Lt. Gen. Tariq Khan’s (Retired) Rebuttal

My 37 years of association with the Army has been taken by a few as an automatic disqualification in giving any political opinion and, at the same time, my opinions are taken as the voice of the establishment.

My service in the Army somehow limits my citizenship rights to either put up or shut up. Fortunately, these critics are a few and far apart. Some may not have understood me others may have a fixed position and are not willing to hear anything else. I did not want to clarify my position because I felt having given it, was enough; nor did I want to defend myself since this was not about me but about my country. Yet listening to the half-baked arguments that came out, I thought it was necessary to enumerate the gist of what was said/posted only so that my suggestions are not mistaken for frivolous and casual remarks they are being made out to be:

  1. My views are being confused with a military solution which I took pains in explaining that they were not. Critics took the opportunity of first situating the argument that I was recommending martial law and then arguing why I was wrong. A hypothetical argument was presented that since I was hoping that the courts would take action and since the courts have no clout as such the Army would be called in. A self-defeating argument where it is being suggested that unless the Army supports the courts, the courts are meaningless in this democracy. And then they cry hoarse in support of this democracy. Which court has an Army to support it as it hold PMs and Presidents responsible the world over. I strongly suggest that one should take out the time and read article 184 and 190 amongst many others before giving out a limited perspective.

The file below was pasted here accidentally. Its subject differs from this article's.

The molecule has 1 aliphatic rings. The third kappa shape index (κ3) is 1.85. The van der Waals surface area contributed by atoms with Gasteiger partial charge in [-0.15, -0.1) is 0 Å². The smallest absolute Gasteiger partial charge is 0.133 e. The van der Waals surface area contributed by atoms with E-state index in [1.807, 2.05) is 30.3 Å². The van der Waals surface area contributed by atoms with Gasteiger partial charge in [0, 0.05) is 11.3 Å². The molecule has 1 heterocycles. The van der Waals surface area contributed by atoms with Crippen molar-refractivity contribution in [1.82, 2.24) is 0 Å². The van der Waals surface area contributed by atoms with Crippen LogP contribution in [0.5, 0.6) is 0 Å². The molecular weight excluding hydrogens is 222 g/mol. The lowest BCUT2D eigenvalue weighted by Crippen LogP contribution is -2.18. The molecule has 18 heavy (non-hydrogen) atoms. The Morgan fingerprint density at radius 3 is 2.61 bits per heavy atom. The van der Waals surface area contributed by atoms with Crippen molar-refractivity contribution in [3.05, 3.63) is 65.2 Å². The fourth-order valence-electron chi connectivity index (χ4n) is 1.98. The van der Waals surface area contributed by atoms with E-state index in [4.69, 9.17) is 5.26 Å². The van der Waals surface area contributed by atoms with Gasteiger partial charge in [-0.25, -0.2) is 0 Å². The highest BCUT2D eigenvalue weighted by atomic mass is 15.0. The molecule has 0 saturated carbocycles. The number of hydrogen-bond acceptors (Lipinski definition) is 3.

2. They fiercely contest the idea of a technocrat government on the basis of precedence. They obviously cannot weigh the matter for its merit, having been deprived of merit for so long. They are strongly advised to study what’s happening in Greece and Italy today and what happened in China yesterday. Singapore, Malaysia, Taiwan, South Korea are good examples that show how nations are built and our kind of democracy is not one those models; in fact it is our kind of democracy that has no precedence in making a country an economic power anywhere in the world.
  3. Being critics is one thing but then contributing to a useful argument means getting to the substance not discussing superficial and peripheral matters around the topic? What have Ayub, Zia and Musharaf to do with what I am suggesting? None of them were technocrat governments and were established military governments. They failed in the end because of having no exit strategy and then in search of an honourable exit, became ‘politicised’. They let in the same politicians that they set out to remove. If the Supreme Court gave Musharaf 3 years what has that got to do with my argument? It is this very matter that I am trying to address. We do not need new faces but a new system so elections will not deliver at the moment under this system if its change we are in search of.
  4. I too am advocating democracy but a truer form and that too by reforming the judiciary, depoliticising the police etc, why would one want to continue with this system unless he is a beneficiary of it? Why is one objecting to accountability across the board and cleaning the slate and then having free and fair elections under a more balanced system. What is wrong with that?